NEW YORK--A mollusk protein turned out to be the best carrier for a cancer vaccine being developed by Philip O. Livingston, MD, at Memorial Sloan-Kettering Cancer Center. This approach to augmenting the immunogenicity of the GM2 ganglioside tumor antigen is about to be tested in phase III randomized trials of melanoma patients who are free of detectable disease after surgery but are at high risk for recurrence.
The trials will also test Dr. Livingston's long-held belief that purified antigens, not whole tumor cells, offer the most efficient method of immunization.
The new cancer vaccine combines the mollusk-derived keyhole limpet hemocyanin (KLH) molecule, a highly immunogenic carrier protein; saponin fraction QS-21, a potent immunological adjuvant purified from tree bark; and the GM2 ganglioside, a glycolipid found on the cell surface of tumors of neuroectodermal origin, including melanoma, sarcoma, and neuroblastoma.
'A Sea of Cytokines'
Use of this vaccine will create a "sea of cytokines," Dr. Livingston said at an international symposium on cancer vaccines sponsored by the Cancer Research Institute. The KLH will be broken down by dendritic cells and macrophages into thousands of epitopes, recognized by thousands of T cells. The cytokines stimulated by the vaccine will change as the immune response progresses from initial recognition to maturation, releasing a "flood of cytokines appropriate for each particular phase of the immune response against the core antigen (GM2)," Dr. Livingston said.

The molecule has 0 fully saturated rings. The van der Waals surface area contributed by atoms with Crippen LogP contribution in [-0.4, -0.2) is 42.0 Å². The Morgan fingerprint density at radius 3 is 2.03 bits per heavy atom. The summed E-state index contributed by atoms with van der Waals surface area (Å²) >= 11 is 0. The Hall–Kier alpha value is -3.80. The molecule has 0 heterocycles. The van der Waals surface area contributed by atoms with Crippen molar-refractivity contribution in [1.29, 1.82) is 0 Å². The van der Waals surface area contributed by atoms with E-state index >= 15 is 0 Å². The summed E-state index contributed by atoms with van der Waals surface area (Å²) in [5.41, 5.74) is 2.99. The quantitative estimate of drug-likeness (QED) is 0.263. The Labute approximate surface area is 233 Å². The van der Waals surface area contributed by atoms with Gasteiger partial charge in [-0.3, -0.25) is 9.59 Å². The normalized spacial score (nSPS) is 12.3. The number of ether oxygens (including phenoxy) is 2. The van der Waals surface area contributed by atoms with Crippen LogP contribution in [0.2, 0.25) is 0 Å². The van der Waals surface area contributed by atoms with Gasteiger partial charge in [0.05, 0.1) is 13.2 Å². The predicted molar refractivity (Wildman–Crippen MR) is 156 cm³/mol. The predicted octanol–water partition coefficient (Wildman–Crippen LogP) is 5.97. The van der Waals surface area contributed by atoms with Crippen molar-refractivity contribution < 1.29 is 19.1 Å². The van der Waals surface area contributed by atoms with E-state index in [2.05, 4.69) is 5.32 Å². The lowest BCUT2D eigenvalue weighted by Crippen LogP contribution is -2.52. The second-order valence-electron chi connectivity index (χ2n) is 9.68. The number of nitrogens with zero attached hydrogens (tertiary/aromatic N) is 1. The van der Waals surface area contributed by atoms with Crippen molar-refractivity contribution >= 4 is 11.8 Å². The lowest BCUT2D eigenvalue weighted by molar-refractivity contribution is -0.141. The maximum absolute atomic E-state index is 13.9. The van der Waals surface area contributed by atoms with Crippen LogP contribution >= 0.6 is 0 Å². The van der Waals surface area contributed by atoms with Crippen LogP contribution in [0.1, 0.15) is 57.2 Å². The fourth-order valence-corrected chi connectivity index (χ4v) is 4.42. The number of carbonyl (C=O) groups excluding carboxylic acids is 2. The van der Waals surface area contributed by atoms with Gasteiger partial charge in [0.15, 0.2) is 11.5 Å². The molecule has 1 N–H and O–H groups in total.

The cancer vaccines Dr. Livingston has been working on are designed to take the tumor au-toantigens out of their normal cell environment and put them in the context of foreign antigens.
"Tumor antigens are poor antigens because they are autoantigens, slightly modified, and because they are surrounded by autoantigens much like the rest of our normal antigens," he said. "But the antigens of various infectious disease are surrounded by other highly foreign antigens--and it seems as though the immune system has been designed to take advantage of this difference."